Go kayaking or flying in the Hudson Valley

In this undated file photo, people paddle in

In this undated file photo, people paddle in Constitution Marsh. Hudson Valley Outfitters in Cold Spring leads kayak tours to this area within the Audubon Sanctuary on summer weekends. (Credit: Photo by Julie Ransom)

With summer comes ample opportunities to explore the river, mountains and skies of the Hudson Valley. Whether you're looking for an adrenaline rush or prefer a laid-back tour, here are three outdoor adventures available in the area.

1. Experience the Hudson River by kayak

There's no better way to get up close and personal with the Hudson River than by kayak. Hudson Valley Outfitters in Cold Spring offers a number of tours suited to varied skill sets and interests (63 Main St., Cold Spring; 845-265-0221; www.hudsonvalleyoutfitters.com). The 2013 ongoing tour schedule includes a Bannerman's Castle Hard Hat Tour ($130) and camping trip ($230), a Fourth of July Fireworks Tour ($80), Yoga & Kayak Tours ($130), Beacon to Cold Spring Tours ($110) and  and a Constitution Marsh Tour ($110), which outfitting manager Kevin Semple has said is the most popular. Offered most weekends through October, this four- to five-hour tour takes paddlers through the Audubon Sanctuary marsh, where they're sure to see plenty of wildlife and vegetation, and occasionally even a bald eagle. The tour, with a maximum of 10 boats and one or two instructors, breaks for a picnic lunch provided by the Foundry Cafe or another local restaurant at a waterfall, where everyone is invited to jump into the freshwater pool for a swim. There are stunning views of West Point, Dick's Castle and Boscobel along the way. Tours can be reserved by calling the store.

Like Hudson Valley Outfitters, Mountain Top Outfitters (144 Main St., Beacon; 845-831-1997; mountaintopsonline.com) also offers an Independence Day Fireworks Tour ($50), in which kayakers paddle underneath the Newburgh-Beacon Bridge for an ideal vantage point to see the show. Those looking for an intro to kayaking can try the group paddle ($20), which heads to a different destination every Wednesday evening starting June 6 through late-August.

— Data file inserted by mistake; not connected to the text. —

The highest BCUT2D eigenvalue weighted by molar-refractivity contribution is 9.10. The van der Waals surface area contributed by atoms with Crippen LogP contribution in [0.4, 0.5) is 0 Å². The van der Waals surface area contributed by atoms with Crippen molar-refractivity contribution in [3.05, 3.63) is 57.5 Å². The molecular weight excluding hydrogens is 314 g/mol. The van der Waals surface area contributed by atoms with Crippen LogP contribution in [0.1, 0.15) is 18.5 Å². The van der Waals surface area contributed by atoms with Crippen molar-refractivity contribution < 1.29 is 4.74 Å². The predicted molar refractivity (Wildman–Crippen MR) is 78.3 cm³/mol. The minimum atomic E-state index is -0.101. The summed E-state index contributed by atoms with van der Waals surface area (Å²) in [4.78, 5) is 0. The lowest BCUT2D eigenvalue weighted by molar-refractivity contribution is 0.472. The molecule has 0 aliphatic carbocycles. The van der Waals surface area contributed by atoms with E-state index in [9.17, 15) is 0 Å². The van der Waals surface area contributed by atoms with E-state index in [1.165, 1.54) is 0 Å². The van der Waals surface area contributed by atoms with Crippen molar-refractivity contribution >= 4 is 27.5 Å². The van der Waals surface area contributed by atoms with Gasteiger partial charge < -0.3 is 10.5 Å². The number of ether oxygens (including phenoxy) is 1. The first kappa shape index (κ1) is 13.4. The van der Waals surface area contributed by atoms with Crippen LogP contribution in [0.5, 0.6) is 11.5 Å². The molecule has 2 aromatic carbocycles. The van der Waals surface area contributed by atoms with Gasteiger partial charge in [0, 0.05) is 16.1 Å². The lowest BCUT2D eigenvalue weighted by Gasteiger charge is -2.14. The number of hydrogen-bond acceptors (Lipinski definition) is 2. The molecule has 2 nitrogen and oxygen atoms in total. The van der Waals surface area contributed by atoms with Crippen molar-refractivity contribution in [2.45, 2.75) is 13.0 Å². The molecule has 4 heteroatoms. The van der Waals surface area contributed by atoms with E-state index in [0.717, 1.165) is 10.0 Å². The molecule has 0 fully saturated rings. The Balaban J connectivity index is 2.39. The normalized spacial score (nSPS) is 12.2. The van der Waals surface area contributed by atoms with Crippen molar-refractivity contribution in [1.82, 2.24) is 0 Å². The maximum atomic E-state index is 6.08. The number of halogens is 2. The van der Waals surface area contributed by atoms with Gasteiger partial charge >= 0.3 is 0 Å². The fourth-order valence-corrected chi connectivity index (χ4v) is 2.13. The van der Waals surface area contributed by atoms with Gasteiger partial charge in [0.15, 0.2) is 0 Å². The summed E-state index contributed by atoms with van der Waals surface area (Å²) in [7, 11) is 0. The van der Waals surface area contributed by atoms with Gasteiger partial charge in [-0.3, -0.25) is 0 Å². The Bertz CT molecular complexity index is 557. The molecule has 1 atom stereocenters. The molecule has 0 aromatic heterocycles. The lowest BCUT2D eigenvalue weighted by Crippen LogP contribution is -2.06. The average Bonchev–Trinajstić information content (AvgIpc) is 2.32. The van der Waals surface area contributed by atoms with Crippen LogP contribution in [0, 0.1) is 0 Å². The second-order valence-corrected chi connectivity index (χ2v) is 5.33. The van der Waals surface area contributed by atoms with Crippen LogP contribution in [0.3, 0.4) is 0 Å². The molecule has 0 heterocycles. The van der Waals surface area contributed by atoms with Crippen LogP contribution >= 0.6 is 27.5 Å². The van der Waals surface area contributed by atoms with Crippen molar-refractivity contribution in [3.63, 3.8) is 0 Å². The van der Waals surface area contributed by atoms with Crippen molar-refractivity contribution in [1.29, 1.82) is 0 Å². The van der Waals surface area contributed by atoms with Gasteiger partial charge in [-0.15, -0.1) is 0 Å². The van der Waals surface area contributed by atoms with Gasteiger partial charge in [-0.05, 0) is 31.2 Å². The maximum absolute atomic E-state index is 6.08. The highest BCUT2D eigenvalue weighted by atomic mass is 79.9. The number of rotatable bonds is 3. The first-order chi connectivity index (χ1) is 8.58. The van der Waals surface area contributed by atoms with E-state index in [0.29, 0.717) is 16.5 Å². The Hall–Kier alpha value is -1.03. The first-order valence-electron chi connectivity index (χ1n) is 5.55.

Storm King Adventure Tours has options for early risers, night owls and everyone in between (178 Hudson St., Cornwall-on-Hudson; 845-534-7800; stormkingadventuretours.com). In business for seven years, company the kayak tours are open to everyone, including newbies, couch potatoes and 80-year-old ladies, said owner Kris Seiz. The Bannerman's Castle tours and the Moodna Creek Marsh paddles, both three hours long ($60), are the most popular, but regardless of the tour, "everybody comes back happy," she said.

2. Go for a flight in a vintage plane

Whether you want to watch an air show or go for a ride in a vintage plane, the Old Rhinebeck Aerodrome, a crown jewel of the Hudson Valley, has you covered (9 Norton Rd., Red Hook; 845-752-3200; www.oldrhinebeck.org). Founded in 1959 by pilot Cole Palen, the not-for-profit features one of the world's largest collections of early 20th century planes. And between June 8 and Oct. 13, abaout 500 spectators per weekend day watch an air show featuring planes from the pioneer era (Saturday) or World War I (Sunday).

For those who want more than the spectator experience, rides are offered throughout the flying season on a New Standard D25 biplane. A pilot takes passengers on a 20-plus minute flight up over the Hudson River and Catskill Mountains ($75 per person), an "unforgettable experience," says Erin Dinan, a museum docent and the assistant gift shop manager. Rides are offered for groups of two to four, by appointment during the week and first come first served on weekends from 10 a.m. to 5 p.m. with a two-hour break for the air show. The show starts at 2 p.m. on Saturday and Sunday and lasts for about two hours ($20 adults, $15 teens/seniors, $5 kids 6-12, free for kids under 6). Group rates apply to groups of 15 or more.

3. Go ziplining with Big Bear

If you want to try a different type of flight that will really get your adrenaline going, ziplining might be for you. One of the more adventurous thing to do in the Hudson Valley, Big Bear Ziplines (817 Violet Ave., Route 9G, Hyde Park; 888-947-2294; www.bigbearziplines.com) offers a course with eight ziplines situated in 50 acres of scenic woodlands. Zipliners will soar at heights up to 80 feet and speeds of up to 30 miles per hour. The three-hour rain-or-shine tours, available to anyone between 80 and 250 pounds, are offered on Friday, Saturday and Sunday, and are offered through the summer (Monday-Friday: 10 a.m. and 2 p.m.; Saturday-Sunday: 10 a.m., 11 a.m., 2 p.m. and 3 p.m.). Tours are $99 per person and reservations must be made online or by phone 24 hours in advance.

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